There was another man his father talked about—one Francis J. Grund, a famous newspaper correspondent and lobbyist at Washington, who possessed the faculty of unearthing secrets of every kind, especially those relating to financial legislation. The secrets of the President and the Cabinet, as well as of the Senate and the House of Representatives, seemed to be open to him. Grund had been about, years before, purchasing through one or two brokers large amounts of the various kinds of Texas debt certificates and bonds. The Republic of Texas, in its struggle for independence from Mexico, had issued bonds and certificates in great variety, amounting in value to ten or fifteen million dollars. Later, in connection with the scheme to make Texas a State of the Union, a bill was passed providing a contribution on the part of the United States of five million dollars, to be applied to the extinguishment of this old debt. Grund knew of this, and also of the fact that some of this debt, owing to the peculiar conditions of issue, was to be paid in full, while other portions were to be scaled down, and there was to be a false or pre-arranged failure to pass the bill at one session in order to frighten off the outsiders who might have heard and begun to buy the old certificates for profit. He acquainted the Third National Bank with this fact, and of course the information came to Cowperwood as teller. He told his wife about it, and so his son, in this roundabout way, heard it, and his clear, big eyes glistened. He wondered why his father did not take advantage of the situation and buy some Texas certificates for himself. Grund, so his father said, and possibly three or four others, had made over a hundred thousand dollars apiece. It wasn't exactly legitimate, he seemed to think, and yet it was, too. Why shouldn't such inside information be rewarded? Somehow, Frank realized that his father was too honest, too cautious, but when he grew up, he told himself, he was going to be a broker, or a financier, or a banker, and do some of these things.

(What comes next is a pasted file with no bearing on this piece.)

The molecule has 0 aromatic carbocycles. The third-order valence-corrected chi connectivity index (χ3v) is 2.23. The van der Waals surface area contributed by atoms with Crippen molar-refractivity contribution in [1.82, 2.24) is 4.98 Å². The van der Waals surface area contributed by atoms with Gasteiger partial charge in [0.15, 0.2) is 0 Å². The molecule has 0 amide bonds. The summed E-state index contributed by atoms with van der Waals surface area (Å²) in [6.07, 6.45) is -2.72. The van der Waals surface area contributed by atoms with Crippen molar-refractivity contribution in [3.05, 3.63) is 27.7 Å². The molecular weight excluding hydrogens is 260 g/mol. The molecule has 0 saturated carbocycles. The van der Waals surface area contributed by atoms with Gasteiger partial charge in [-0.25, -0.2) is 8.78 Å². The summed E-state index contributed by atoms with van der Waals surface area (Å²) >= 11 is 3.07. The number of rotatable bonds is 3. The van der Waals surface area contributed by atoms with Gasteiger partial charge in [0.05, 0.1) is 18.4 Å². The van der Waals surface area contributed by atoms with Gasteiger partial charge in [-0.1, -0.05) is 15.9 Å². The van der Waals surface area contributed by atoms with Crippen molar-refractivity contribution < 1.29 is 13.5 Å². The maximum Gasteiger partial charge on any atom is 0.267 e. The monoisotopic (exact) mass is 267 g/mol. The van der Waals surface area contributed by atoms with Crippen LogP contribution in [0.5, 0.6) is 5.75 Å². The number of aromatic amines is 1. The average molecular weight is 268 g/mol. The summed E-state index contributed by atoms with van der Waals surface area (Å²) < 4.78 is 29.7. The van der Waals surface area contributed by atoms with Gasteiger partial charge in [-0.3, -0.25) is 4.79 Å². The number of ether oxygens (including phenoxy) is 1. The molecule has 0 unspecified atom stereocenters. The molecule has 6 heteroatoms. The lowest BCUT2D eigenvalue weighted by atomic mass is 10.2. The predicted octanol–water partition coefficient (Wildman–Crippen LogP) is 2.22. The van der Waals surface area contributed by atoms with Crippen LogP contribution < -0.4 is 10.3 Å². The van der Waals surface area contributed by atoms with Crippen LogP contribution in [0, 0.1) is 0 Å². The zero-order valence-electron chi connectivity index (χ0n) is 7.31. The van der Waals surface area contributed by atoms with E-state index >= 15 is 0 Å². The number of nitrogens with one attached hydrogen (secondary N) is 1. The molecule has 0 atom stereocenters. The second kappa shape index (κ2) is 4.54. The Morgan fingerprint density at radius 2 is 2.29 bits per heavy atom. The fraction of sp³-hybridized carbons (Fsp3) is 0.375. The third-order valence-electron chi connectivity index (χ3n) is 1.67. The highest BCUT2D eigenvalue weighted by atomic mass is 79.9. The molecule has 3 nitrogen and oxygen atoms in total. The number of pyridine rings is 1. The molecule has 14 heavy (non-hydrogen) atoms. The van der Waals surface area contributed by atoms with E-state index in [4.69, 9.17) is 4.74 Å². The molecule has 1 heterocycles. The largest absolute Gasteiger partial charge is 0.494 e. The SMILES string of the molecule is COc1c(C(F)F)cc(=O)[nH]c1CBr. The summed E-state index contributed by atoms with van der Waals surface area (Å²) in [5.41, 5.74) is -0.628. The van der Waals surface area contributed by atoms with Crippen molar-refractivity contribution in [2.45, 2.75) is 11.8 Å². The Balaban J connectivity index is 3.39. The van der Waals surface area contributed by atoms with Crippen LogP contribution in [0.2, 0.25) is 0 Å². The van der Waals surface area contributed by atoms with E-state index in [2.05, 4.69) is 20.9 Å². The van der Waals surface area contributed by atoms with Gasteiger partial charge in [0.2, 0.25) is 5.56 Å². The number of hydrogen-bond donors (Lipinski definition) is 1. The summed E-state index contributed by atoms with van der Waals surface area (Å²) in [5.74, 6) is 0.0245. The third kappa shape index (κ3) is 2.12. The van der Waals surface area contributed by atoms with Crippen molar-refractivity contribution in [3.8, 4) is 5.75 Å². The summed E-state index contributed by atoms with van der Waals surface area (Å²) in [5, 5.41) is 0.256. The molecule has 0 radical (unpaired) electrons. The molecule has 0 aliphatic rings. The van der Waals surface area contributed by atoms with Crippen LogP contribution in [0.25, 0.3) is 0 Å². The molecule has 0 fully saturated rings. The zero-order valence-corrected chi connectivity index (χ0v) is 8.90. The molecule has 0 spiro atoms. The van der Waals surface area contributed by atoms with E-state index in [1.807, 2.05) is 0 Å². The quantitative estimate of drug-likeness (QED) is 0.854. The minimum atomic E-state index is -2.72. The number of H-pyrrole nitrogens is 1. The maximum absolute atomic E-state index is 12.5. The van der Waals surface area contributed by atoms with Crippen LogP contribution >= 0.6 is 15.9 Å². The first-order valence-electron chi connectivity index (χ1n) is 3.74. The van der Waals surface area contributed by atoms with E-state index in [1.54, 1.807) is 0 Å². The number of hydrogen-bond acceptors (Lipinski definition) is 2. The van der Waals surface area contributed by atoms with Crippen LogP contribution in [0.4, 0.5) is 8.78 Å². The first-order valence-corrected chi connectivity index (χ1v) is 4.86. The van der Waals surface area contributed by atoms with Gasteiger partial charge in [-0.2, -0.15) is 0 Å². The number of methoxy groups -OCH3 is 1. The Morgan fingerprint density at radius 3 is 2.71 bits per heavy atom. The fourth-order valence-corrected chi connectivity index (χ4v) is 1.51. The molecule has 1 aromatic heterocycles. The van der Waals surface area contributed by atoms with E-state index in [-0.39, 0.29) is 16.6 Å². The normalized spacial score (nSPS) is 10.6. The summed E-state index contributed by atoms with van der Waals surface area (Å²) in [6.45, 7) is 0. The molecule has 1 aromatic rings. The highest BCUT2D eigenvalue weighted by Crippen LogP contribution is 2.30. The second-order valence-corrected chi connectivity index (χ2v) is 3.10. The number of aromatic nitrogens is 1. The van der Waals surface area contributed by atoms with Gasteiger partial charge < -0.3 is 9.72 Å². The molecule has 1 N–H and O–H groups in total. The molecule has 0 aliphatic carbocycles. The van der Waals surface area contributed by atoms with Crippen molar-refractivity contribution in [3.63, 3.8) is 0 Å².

Just at this time there came to the Cowperwoods an uncle who had not previously appeared in the life of the family. He was a brother of Mrs. Cowperwood's—Seneca Davis by name—solid, unctuous, five feet ten in height, with a big, round body, a round, smooth head rather bald, a clear, ruddy complexion, blue eyes, and what little hair he had of a sandy hue. He was exceedingly well dressed according to standards prevailing in those days, indulging in flowered waistcoats, long, light-colored frock-coats, and the invariable (for a fairly prosperous man) high hat. Frank was fascinated by him at once. He had been a planter in Cuba and still owned a big ranch there and could tell him tales of Cuban life—rebellions, ambuscades, hand-to-hand fighting with machetes on his own plantation, and things of that sort. He brought with him a collection of Indian curies, to say nothing of an independent fortune and several slaves—one, named Manuel, a tall, raw-boned black, was his constant attendant, a bodyservant, as it were. He shipped raw sugar from his plantation in boat-loads to the Southwark wharves in Philadelphia. Frank liked him because he took life in a hearty, jovial way, rather rough and offhand for this somewhat quiet and reserved household.